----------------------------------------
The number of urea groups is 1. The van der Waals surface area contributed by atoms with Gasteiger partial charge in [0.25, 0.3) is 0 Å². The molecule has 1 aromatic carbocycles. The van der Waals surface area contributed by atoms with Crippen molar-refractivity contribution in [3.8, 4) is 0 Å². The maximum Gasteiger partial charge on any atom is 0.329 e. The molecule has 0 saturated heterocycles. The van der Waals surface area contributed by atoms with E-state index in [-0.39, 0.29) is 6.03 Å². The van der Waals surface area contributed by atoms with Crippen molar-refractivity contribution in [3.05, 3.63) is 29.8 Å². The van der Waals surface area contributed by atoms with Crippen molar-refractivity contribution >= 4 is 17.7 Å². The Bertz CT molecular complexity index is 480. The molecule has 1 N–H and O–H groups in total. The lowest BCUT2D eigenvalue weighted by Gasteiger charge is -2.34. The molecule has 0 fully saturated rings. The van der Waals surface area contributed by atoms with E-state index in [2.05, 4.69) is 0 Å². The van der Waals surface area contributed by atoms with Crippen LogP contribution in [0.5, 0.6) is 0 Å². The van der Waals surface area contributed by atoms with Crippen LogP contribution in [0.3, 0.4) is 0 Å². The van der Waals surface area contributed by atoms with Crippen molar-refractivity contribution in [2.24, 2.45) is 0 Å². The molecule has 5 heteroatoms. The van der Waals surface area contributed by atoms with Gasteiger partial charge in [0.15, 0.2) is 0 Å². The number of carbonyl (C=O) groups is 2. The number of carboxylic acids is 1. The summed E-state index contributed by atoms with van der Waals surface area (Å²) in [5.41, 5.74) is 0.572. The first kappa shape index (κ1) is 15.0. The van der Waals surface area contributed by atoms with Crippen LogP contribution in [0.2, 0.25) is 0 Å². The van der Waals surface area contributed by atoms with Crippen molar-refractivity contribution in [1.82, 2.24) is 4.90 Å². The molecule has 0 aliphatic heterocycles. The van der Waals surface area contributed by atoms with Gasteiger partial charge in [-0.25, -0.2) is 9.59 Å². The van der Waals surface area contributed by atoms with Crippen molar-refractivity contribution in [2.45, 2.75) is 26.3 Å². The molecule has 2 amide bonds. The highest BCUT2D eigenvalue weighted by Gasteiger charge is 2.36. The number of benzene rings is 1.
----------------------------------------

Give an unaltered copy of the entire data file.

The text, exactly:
The number of urea groups is 1. The van der Waals surface area contributed by atoms with Gasteiger partial charge in [0.25, 0.3) is 0 Å². The molecule has 1 aromatic carbocycles. The van der Waals surface area contributed by atoms with Crippen molar-refractivity contribution in [3.8, 4) is 0 Å². The maximum Gasteiger partial charge on any atom is 0.329 e. The molecule has 0 saturated heterocycles. The van der Waals surface area contributed by atoms with E-state index in [-0.39, 0.29) is 6.03 Å². The van der Waals surface area contributed by atoms with Crippen molar-refractivity contribution in [3.05, 3.63) is 29.8 Å². The van der Waals surface area contributed by atoms with Crippen molar-refractivity contribution >= 4 is 17.7 Å². The Bertz CT molecular complexity index is 480. The molecule has 1 N–H and O–H groups in total. The lowest BCUT2D eigenvalue weighted by Gasteiger charge is -2.34. The molecule has 0 fully saturated rings. The van der Waals surface area contributed by atoms with E-state index in [2.05, 4.69) is 0 Å². The van der Waals surface area contributed by atoms with Crippen LogP contribution in [0.5, 0.6) is 0 Å². The van der Waals surface area contributed by atoms with Crippen LogP contribution in [0.3, 0.4) is 0 Å². The van der Waals surface area contributed by atoms with Crippen molar-refractivity contribution in [2.24, 2.45) is 0 Å². The molecule has 5 heteroatoms. The van der Waals surface area contributed by atoms with Gasteiger partial charge in [0.15, 0.2) is 0 Å². The number of carbonyl (C=O) groups is 2. The number of carboxylic acids is 1. The summed E-state index contributed by atoms with van der Waals surface area (Å²) in [5.41, 5.74) is 0.572. The first kappa shape index (κ1) is 15.0. The van der Waals surface area contributed by atoms with Crippen LogP contribution in [0.2, 0.25) is 0 Å². The van der Waals surface area contributed by atoms with Crippen molar-refractivity contribution in [1.82, 2.24) is 4.90 Å². The molecule has 0 aliphatic heterocycles. The van der Waals surface area contributed by atoms with Gasteiger partial charge in [-0.25, -0.2) is 9.59 Å². The van der Waals surface area contributed by atoms with Crippen molar-refractivity contribution in [2.45, 2.75) is 26.3 Å². The molecule has 2 amide bonds. The highest BCUT2D eigenvalue weighted by Gasteiger charge is 2.36. The number of benzene rings is 1.